Jim McLachlan steps down as WV's Head Cross-Country Coach


Time is an elusive concept at best, either dragging with seconds lasting an eternity or flying by causing dizziness at the rapid pace of events, but 40 years is a period that is really hard to grasp. Forty years ago the price of gas was .36 cents a gallon, the price of a house was $24,000, and the stock market was at 683. Moses spent 40 years wandering around Sinai with the Israelites. That’s how long Jim McLachlan has spent wandering around Millwood leading the Eagle-ites (West Valley cross-country) to the promise land, the State Cross-Country Meet…until this week. He has decided it time to move on to do other things…coach cross-country with his son Sean at the Community Colleges of Spokane. Former assistant track coach and current assistant principal at WV, John Custer said “It is rare to find a teacher/coach that stays with the same school that long. It really is an end of an era. Jim always built amazing connections with kids and passed on his passion for cross-country and track to them. Many of those kids have gone into teaching and coaching because of him. “



Jim, “Otis” as his athletes know him, started his teaching/coaching career at WV in the fall of 1970 after graduating from East Valley in 1966 and student teaching at Central Valley in the spring of 1970. He remembers “I was hired in June of 1970, eleven months after man landed on the moon. That first year I didn’t know what I was doing but had a good group of veterans.” “I cringe now at the workouts I had them do.” Jim says at the amount of interval/track work he heaped on them. His first team went on to place 4th at the State Cross-Country Meet despite his claim of not knowing anything. He obviously did know what he was doing and Eagles have been one of most successful XC programs in the state.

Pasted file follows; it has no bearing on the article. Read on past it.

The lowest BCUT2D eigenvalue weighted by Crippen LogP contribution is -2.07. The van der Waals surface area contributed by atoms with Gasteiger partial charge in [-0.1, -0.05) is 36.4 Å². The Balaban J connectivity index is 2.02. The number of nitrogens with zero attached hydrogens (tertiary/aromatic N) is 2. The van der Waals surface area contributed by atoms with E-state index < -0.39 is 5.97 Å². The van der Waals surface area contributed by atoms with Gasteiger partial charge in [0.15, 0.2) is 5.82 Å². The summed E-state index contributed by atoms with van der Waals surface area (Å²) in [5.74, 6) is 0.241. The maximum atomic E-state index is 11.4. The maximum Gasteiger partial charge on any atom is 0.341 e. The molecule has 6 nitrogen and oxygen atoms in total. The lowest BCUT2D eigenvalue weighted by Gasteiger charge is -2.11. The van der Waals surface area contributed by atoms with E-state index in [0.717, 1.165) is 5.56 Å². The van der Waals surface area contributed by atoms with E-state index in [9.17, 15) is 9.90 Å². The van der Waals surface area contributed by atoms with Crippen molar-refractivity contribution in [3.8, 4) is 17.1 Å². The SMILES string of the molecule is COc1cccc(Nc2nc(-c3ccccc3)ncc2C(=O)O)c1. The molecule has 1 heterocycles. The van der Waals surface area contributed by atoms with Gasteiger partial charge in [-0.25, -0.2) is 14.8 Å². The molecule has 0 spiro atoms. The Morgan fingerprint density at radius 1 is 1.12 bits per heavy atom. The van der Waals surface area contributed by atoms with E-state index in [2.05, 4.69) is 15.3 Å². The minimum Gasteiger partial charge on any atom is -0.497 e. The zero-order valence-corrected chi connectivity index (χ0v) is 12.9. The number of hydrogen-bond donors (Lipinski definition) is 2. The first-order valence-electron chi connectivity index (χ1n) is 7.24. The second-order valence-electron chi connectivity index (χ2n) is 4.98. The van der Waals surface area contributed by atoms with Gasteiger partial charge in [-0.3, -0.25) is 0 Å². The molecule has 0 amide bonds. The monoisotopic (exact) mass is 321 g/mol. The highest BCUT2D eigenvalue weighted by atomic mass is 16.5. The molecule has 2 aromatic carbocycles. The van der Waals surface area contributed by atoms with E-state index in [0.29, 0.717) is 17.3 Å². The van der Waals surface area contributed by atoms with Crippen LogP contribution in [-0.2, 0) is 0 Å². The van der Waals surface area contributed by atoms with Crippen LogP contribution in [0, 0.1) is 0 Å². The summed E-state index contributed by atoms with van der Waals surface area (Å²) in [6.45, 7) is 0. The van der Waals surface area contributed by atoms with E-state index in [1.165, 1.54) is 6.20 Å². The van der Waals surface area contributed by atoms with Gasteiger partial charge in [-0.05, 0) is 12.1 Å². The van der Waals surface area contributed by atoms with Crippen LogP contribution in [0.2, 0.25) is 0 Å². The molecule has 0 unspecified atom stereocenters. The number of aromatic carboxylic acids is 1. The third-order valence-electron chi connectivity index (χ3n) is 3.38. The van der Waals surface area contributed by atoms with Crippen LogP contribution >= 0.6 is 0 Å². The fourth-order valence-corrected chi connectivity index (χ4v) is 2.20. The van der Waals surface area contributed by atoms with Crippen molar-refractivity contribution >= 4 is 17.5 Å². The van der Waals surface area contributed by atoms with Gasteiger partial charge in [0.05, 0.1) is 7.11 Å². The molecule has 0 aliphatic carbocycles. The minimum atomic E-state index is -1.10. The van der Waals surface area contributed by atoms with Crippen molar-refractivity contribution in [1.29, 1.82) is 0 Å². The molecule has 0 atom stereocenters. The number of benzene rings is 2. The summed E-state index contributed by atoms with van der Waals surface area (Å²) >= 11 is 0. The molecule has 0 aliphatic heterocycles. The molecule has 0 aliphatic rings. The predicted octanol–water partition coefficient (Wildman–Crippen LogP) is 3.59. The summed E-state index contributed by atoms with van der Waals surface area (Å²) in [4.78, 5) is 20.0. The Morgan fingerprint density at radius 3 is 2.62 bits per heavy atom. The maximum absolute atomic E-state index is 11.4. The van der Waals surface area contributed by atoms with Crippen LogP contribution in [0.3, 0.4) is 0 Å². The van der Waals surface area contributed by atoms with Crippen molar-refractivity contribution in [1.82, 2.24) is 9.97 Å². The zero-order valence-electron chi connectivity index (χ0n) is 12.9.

Under his guidance the Eagles have amassed over 300 dual meet victories (boys and girls combined) in four leagues; The Border League, which included teams from the valley and Mead before the GSL was created, the Frontier the League, Greater Spokane League, and now the Great Northern League (Frontier League version 2.0.); 24 league titles; 14 State placing teams; and two State titles both with girls in 1977 and 1987. One year he calculated the miles he spent on a school bus traveling to and from meets and it would have taken him round trip from Spokane to Minneapolis (2000+ miles.) So during his career he has traveled around the world three times over. Through changes in training philosophy and league opponents, wins and losses, and bus rides, the positive influence he has had on countless people remains the one constant.



WV has had its share of successes but those relationships he fostered, the student-athletes he inspired, and the coaches he mentored are his true legacy. Jim gave me my first opportunity to coach and has obviously greatly influenced my coaching philosophy. Over the ten seasons I spent at WV one lesson in particular sticks out…We had two rambunctious freshmen on the team during one track season and they were never where they were supposed to be. One day, they again went off the designated route and were breaking bottles on the road. I wanted to say “goodbye” to the two young athletes but Jim said “What else can you do to influence their lives besides kick them off?” That has stuck with me for 16 years now. We as coaches are here to hopefully be a positive influence in kids’ lives and build relationships. 



Former WV star and assistant coach Tonian Kasparian-Gray confirms this positive influence. “Otis is one of the most influential people in my life, as much or more than my own parents. Every day in English class he told me I could be like Mary Decker and the other runners in magazines he fed me, which motivated me to work as hard as I could. I wouldn’t have made it through high school and definitely not be where I am today without him.” Tonain was a member of WV’s 1987 State Championship Team and recalls “He didn’t play favorites and treated all equally, 1 – 7 we were all his favorites. He made all of us feel loved. We were a family. My husband, son, and I consider Otis and his family part of our family.”




He is truly one of the most beloved people I know and this is really evident when you look at his “friends list” on Facebook, with hundreds of former athletes, students, and  colleagues still wanting to be apart of Jim’s life. It really is quite impressive. I am sad to see Jim retire especially since my own son runs for West Valley now, but I am glad Alex did get to have “Otis” as a coach for one year. Jim is perfect role-model for any young (or any aged) person to have…he is a great coach, teacher, father, husband, friend…man.



Jim is moving on to build more relationships with another team, CCS. Son Sean is excited about Jim’s move saying “I’ve always wanted to coach with my Dad. I’m sure he will enjoy coaching at a different level and he will help us out quite a bit.”



Good luck at CCS and please come watch Alex and Eagles, I’m sure there will be someone you know!